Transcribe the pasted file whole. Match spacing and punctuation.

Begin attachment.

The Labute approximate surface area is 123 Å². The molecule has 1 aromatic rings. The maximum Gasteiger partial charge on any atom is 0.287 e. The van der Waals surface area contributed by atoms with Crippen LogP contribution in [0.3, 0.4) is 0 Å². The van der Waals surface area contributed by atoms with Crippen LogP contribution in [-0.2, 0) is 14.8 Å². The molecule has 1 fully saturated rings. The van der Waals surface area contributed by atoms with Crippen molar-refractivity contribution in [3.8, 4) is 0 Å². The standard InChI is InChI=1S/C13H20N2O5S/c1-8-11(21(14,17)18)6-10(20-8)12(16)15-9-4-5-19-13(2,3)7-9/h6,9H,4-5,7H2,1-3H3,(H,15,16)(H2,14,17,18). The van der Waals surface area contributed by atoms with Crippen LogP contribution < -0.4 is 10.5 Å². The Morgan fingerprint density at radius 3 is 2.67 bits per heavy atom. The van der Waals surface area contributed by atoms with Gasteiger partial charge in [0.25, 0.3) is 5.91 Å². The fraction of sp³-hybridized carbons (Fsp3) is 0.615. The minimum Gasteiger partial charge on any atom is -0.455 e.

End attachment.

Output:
The Labute approximate surface area is 123 Å². The molecule has 1 aromatic rings. The maximum Gasteiger partial charge on any atom is 0.287 e. The van der Waals surface area contributed by atoms with Crippen LogP contribution in [0.3, 0.4) is 0 Å². The van der Waals surface area contributed by atoms with Crippen LogP contribution in [-0.2, 0) is 14.8 Å². The molecule has 1 fully saturated rings. The van der Waals surface area contributed by atoms with Crippen molar-refractivity contribution in [3.8, 4) is 0 Å². The standard InChI is InChI=1S/C13H20N2O5S/c1-8-11(21(14,17)18)6-10(20-8)12(16)15-9-4-5-19-13(2,3)7-9/h6,9H,4-5,7H2,1-3H3,(H,15,16)(H2,14,17,18). The van der Waals surface area contributed by atoms with Crippen LogP contribution < -0.4 is 10.5 Å². The Morgan fingerprint density at radius 3 is 2.67 bits per heavy atom. The van der Waals surface area contributed by atoms with Gasteiger partial charge in [0.25, 0.3) is 5.91 Å². The fraction of sp³-hybridized carbons (Fsp3) is 0.615. The minimum Gasteiger partial charge on any atom is -0.455 e.